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Developmental Disabilities

Pneumonia in Kenya: A Silent Killer that Demands Attention

By November 6, 2023No Comments3 min read

Pneumonia in Kenya: A Silent Killer that Demands Attention


Pneumonia, often referred to as the “forgotten killer of children,” remains a significant public health concern in Kenya. Despite being preventable and treatable, pneumonia continues to claim the lives of many Kenyan children and adults.


Pneumonia is a leading cause of morbidity and mortality in Kenya, particularly among children under the age of five. According to the World Health Organization (WHO), pneumonia was responsible for approximately 15,000 deaths in Kenya in 2017, making it one of the top causes of death among children.

Kenya was ranked among the top 15 countries concerning pneumonia prevalence and contributed to approximately 74% of the world’s annual pneumonia cases in 2018


Globally, pneumonia accounts for 14% of all children under the age of 5, killing 740180 children in 2019.


The burden of pneumonia falls disproportionately on rural and underserved communities, where access to healthcare and vaccination coverage may be limited.


Causes and Risk Factors

In Kenya, children are more vulnerable to pneumonia due to a combination of factors, including:


  • Malnutrition: Malnourished children often have weakened immune systems, making them more susceptible to respiratory infections, including pneumonia.


  • Lack of proper sanitation and hygiene: Poor sanitation and inadequate access to clean water can contribute to transmitting infectious agents responsible for pneumonia.


  • Limited access to healthcare: Challenges in accessing healthcare services, lead to delayed diagnosis and treatment.


  • Indoor air pollution: The use of open fires or inefficient stoves for cooking and heating can result in exposure to harmful indoor pollutants, increasing the risk of respiratory infections.


  • Low vaccination coverage: Incomplete vaccination coverage against diseases like measles and whooping cough can increase the risk of pneumonia in children.



Prevention Strategies


Several key strategies can help mitigate the risk of pneumonia:


  • Vaccination: Ensuring high vaccination coverage against vaccine-preventable diseases such as Haemophilus influenzae type b (Hib), pneumococcus, and measles is crucial. Kenya’s Expanded Program on Immunization (EPI) provides vaccines to protect against these diseases.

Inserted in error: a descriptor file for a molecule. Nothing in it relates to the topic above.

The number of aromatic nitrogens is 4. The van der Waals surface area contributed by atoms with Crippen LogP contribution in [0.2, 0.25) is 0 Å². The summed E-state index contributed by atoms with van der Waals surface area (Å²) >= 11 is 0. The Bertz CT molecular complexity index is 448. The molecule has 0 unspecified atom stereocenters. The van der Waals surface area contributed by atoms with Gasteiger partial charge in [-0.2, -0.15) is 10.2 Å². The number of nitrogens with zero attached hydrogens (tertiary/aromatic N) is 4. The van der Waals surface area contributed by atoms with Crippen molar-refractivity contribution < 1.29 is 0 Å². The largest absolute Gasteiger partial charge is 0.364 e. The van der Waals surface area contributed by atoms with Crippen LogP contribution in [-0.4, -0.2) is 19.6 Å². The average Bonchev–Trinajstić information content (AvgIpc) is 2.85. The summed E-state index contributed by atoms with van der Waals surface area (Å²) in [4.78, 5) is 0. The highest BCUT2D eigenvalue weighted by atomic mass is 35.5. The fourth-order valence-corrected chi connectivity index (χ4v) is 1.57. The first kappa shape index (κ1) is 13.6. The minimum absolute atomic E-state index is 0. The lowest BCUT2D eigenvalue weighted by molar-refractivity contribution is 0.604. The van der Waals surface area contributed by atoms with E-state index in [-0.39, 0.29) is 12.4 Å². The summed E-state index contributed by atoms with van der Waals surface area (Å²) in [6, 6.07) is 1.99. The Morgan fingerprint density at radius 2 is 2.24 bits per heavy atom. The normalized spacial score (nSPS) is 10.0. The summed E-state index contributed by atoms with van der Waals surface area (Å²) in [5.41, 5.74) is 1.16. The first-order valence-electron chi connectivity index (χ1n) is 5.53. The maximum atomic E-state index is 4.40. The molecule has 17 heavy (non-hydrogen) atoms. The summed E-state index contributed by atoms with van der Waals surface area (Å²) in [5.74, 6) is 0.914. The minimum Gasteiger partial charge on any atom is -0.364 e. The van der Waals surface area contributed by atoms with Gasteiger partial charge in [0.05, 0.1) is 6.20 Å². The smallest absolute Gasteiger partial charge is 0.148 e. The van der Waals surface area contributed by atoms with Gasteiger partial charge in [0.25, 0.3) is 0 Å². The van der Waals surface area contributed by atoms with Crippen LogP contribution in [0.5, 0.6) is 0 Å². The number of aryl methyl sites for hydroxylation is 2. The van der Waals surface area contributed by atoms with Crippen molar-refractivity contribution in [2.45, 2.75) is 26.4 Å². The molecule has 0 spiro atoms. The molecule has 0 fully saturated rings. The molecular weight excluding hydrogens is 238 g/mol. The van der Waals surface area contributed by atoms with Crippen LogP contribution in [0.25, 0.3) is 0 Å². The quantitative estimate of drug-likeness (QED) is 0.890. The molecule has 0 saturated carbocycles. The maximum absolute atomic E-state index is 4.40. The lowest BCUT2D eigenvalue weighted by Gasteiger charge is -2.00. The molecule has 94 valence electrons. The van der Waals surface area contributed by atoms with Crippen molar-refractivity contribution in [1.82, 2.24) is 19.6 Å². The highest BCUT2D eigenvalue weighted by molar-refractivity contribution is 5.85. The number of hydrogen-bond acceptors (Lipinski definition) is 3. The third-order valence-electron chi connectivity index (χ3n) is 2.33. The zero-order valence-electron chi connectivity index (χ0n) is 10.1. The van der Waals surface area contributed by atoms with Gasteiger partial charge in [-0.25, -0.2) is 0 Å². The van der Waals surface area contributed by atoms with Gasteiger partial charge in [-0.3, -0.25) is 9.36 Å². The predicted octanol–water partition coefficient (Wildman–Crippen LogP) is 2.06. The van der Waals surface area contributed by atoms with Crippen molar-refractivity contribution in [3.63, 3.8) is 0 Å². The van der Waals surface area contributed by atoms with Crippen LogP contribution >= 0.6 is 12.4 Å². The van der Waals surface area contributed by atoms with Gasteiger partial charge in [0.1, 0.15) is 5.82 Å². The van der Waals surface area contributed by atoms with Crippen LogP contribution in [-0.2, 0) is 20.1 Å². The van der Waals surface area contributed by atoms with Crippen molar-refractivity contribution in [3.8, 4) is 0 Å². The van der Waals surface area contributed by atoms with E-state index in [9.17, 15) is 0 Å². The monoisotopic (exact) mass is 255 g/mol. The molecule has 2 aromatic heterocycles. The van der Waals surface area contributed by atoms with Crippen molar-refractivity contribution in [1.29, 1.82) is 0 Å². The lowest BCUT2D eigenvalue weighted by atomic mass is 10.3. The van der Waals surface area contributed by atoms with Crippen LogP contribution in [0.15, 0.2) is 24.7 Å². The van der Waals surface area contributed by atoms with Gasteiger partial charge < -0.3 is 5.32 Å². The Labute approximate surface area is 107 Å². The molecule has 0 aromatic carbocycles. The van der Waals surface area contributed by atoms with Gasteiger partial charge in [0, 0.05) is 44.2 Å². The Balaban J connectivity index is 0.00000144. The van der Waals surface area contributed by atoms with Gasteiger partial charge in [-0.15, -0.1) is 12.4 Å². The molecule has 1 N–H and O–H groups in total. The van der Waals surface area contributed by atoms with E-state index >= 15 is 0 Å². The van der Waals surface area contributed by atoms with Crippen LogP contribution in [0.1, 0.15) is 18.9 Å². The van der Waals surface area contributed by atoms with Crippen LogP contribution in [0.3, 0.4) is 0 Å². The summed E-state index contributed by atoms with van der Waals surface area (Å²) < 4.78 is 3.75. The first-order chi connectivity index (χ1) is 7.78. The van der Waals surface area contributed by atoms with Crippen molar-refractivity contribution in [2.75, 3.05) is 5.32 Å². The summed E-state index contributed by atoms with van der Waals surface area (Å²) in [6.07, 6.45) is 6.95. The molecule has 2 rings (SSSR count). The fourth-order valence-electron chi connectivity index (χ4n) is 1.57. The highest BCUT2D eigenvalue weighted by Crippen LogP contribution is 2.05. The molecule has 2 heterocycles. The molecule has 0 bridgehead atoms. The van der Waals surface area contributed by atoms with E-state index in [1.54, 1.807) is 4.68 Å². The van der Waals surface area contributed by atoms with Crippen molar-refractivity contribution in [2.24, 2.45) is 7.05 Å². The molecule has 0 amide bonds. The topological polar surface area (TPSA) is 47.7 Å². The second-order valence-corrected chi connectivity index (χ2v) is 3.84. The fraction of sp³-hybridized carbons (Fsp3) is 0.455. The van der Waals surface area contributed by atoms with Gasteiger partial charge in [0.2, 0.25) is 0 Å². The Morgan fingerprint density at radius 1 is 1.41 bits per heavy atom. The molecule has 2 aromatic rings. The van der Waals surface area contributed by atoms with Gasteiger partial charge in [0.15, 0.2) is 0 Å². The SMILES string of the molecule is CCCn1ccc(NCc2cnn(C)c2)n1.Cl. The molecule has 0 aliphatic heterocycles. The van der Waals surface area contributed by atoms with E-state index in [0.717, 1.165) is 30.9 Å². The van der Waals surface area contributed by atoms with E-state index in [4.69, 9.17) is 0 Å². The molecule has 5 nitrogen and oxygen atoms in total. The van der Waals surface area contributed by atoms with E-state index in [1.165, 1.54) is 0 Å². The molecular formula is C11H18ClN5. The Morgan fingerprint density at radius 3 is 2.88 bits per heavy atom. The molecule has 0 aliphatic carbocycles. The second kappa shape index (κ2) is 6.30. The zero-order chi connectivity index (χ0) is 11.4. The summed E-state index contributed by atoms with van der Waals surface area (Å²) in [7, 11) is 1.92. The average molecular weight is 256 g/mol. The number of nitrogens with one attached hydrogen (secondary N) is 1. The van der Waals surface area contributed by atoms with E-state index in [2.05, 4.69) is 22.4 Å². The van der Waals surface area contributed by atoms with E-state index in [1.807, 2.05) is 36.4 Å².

• Promotion of breastfeeding for the first six months of life can boost a child’s immune system and reduce the risk of pneumonia.


  • Improved nutrition: Addressing malnutrition by providing essential nutrients can strengthen children’s immune systems.


  • Clean water and sanitation: Access to clean water and improved sanitation facilities can help reduce the transmission of pneumonia-causing pathogens.


  • Indoor air quality: Promoting cleaner and more efficient cooking and heating methods can reduce indoor air pollution and decrease the risk of respiratory infections.


Treatment and Care

Prompt and appropriate treatment is vital for individuals who develop pneumonia. Health facilities in Kenya provide antibiotics and supportive care to manage pneumonia cases effectively.

Additionally, caregivers must recognize the warning signs of pneumonia, such as;

  • Rapid breathing
  • Chest indrawing
  • coughing
  • And seek medical attention promptly

Way Forward

Ensuring that healthcare services are accessible and affordable for all is a priority.


Health education and awareness campaigns are needed to empower Kenyan communities with the knowledge and skills to prevent pneumonia effectively.


Collaborative efforts between the government, non-governmental organizations, and international agencies can help scale up initiatives to combat pneumonia and reduce its prevalence.


Pneumonia continues to be a formidable health challenge in Kenya, especially for young children. Addressing this issue requires a multifaceted approach, including improving access to healthcare. It also involves enhancing vaccination coverage, promoting proper nutrition, and raising awareness about prevention and treatment.


By focusing on these strategies and working together, Kenya can make significant strides in reducing the burden of pneumonia. Pneumonia should no longer be a silent killer but a preventable and treatable condition in the country.


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